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Avoiding unwanted 'upgrade' on automatic transmission car rental?

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Jan 8th, 2012, 06:26 AM
  #1
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Avoiding unwanted 'upgrade' on automatic transmission car rental?

I'm planning a trip to west & northwest Wales in February. I will need a rental car with an automatic transmission, and I want the *narrowest possible* car. I have had a problem in the past in the UK, with Europcar in Cardiff most recently, of being given a 'free upgrade' to a bigger car than I had reserved.

- Are there rental car firms that have better or worse reputations for giving you exactly the car size you've reserved?

- Anyone got any strategies to recommend? ('Learn to drive stick' comments would not be helpful.)
I would prefer to pick the car up in Wales and return to Manchester or Birmingham airports, so that I can get into Wales without spending an extra day in England waiting to get over my jetlag. I don't want to drive right after a 12 hour redeye flight.

Aberystwyth or the Conwy (Llandudno Junction/Llandudno) areas would be most convenient for me. I know that Aberystwyth has National, Europcar, & Hertz, at minimum. I know that Llandudno Junction has Avis and Enteprise, and that a broad range of firms have office in Llandudno.
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Jan 8th, 2012, 10:57 AM
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Right, modifying my own question: I think I've decided to fly into Manchester Airport, then take a train to Chester, stay one night there, & pick up the rental car in Chester the next morning.

So, with that restriction to pickup in Chester & dropoff at Manchester airport, I'm still looking for recommendations on rental car companies where I may avoid the 'upgrade' problem. Orbitz shows Hertz, Avis, and Budget as having Chester offices, and I've been told Enterprise is there too; there may be others.
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Jan 8th, 2012, 11:10 AM
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There is absolutely no way to guarantee getting the specific class of car you book. Even if a particular rental location has a good history or a 'bad' one re upgrades won't matter on the day. If the previous renter gets back late, or damages the car, they simply may not have an automatic in your class (or in a worst case - no automatic at all)

So just book what you want - and hope you get it. The larger the location the better your chances -- so its a good thing you changed your mind about collecting the car in Wales.
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Jan 8th, 2012, 11:20 AM
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tahl,

I've never picked up a car in any of these places, but IME, you get the widest range of cars at airports. indeed there is another recent thread where some poor unfortunates said that they turned up at the car hire office in Nice to collect their reserved car to be told they had no cars there at all!

personally i think that you will be safest collecting your car at Manchester airport, but I understand why you don't want to drive on the day you arrive. However, viamichelin.co.uk is showing Chester as only being a 40 minute drive from Manchester airport, so it's not necessarily undoable on your first day, if you take it slowly and avoid the early rush hour.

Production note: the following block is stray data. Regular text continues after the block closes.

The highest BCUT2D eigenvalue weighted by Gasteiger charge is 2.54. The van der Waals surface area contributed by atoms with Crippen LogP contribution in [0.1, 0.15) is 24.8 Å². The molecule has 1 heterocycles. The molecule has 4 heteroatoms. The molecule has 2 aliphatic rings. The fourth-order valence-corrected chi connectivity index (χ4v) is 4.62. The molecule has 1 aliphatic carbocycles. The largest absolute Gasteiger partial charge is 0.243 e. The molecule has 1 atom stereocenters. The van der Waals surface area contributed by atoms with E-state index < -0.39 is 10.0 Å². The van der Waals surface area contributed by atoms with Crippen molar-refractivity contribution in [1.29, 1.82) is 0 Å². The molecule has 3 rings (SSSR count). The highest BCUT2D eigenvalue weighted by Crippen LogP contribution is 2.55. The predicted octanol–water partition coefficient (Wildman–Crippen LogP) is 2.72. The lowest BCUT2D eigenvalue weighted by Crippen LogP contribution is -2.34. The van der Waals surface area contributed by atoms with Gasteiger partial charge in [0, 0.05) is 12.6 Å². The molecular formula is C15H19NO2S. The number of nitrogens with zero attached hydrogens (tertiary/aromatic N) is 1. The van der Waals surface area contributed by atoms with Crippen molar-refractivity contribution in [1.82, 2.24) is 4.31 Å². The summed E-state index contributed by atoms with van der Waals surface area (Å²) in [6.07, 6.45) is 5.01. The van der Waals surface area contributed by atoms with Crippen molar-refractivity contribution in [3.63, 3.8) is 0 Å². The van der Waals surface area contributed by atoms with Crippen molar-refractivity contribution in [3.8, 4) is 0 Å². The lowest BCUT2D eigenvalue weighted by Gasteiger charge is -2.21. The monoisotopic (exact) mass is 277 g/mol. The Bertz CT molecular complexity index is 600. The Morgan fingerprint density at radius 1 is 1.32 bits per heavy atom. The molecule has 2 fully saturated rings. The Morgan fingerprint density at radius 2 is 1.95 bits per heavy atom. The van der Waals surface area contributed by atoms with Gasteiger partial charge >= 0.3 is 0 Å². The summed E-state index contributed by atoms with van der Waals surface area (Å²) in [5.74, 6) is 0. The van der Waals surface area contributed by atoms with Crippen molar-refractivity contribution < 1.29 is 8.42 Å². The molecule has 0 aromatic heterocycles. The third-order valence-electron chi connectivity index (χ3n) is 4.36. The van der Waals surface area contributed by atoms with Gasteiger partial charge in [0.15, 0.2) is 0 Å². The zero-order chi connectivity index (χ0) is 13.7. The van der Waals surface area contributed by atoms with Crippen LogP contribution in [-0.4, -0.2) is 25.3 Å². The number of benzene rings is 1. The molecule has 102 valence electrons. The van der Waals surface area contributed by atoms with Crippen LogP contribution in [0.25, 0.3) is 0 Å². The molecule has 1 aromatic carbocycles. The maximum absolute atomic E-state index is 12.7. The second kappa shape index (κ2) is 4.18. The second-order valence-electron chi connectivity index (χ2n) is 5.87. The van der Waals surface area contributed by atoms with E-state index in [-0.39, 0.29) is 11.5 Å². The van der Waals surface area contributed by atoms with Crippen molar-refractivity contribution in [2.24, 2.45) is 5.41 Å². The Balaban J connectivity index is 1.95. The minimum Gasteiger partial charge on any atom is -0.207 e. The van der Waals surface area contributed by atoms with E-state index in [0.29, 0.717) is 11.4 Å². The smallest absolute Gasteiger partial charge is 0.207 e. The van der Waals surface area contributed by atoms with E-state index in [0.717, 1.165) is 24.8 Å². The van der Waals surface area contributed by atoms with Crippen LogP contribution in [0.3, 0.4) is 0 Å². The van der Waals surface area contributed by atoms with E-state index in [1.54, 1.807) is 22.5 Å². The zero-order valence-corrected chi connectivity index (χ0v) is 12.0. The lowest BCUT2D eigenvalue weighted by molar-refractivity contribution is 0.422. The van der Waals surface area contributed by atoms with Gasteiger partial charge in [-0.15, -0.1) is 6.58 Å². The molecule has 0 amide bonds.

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Jan 8th, 2012, 11:24 AM
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Not only is there no way a car rental agency can guarantee you won't get any upgrade, there's no way they can guarantee you'll get an automatic, though that used to be much more of a problem than it is these days.

Picking up at an airport will be your best bet.
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Jan 8th, 2012, 11:26 AM
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You have the best chance of getting the car you want in the largest offices (at airports) and in those use most frequently by americans (who mostly want automatics). However, there is never any guarantee - and the smaller the car the fewer that are available with automatic - so you just need to take your chances.''However, we always rent a mid size of larger and have never had any problem driving or parking them - no matter how small the town. I suspect it is more a matter of being used to driving and parking in close quarters (as we do in Manhattan) than in the the exact size of the car.

Naturally if you have a gigantic oversize SUV you might have problems, but with any moderate sized car and reasonable skill and the right habits (do always fold in the mirror on the road side when you park) good habits are more important than the exact size of the car.
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Jan 8th, 2012, 11:30 AM
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I was actually going to suggest MAN as well but didn't because of the problem of driving the first day.

You could easily spend a nice day IN Manchester, then collect the car the next morning, stop in Chester and then on to North Wales.

But if you want to spend the first night in Chester, at least you'd have better odds there than in N Wales.
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Jan 8th, 2012, 11:34 AM
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One factor -- more mid-sized cars will be equipped w/ automatics than small/economy models. So any location will likely have some automatic larger cars after they have given out any compact/economy automatics. Another reason a large location might be best.
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Jan 8th, 2012, 11:50 AM
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Thanks for the replies. Yes, I agree Manchester is the safest bet. I just think Chester would be more pleasant for the few hours of walking around outside that I'll want to do that day to conquer the jetlag. At least I'll know that Manchester is a nearby option; presumably if I show up at Hertz in Chester and they have no automatics, or something really unsuitable, I might be able to get it from their Manchester location. Still thinking.

NYTraveler, my problem with wide cars isn't parking -- it's being confident that I know where the edges of my car are on very narrow, curving, sometimes steep, and often travelled-at-high-speed-by-locals roads in rural Wales. Of which there are many.

I remember being on a B-road, or unclassified road maybe, and suddenly getting into a 'traffic jam' (in rural Pembrokeshire). Eventually it became clear that up ahead of me two other cars had done what I always feared: they'd almost but not quite squeezed past each other at speed.
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Jan 8th, 2012, 12:07 PM
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Eventually it became clear that up ahead of me two other cars had done what I always feared: they'd almost but not quite squeezed past each other at speed.>>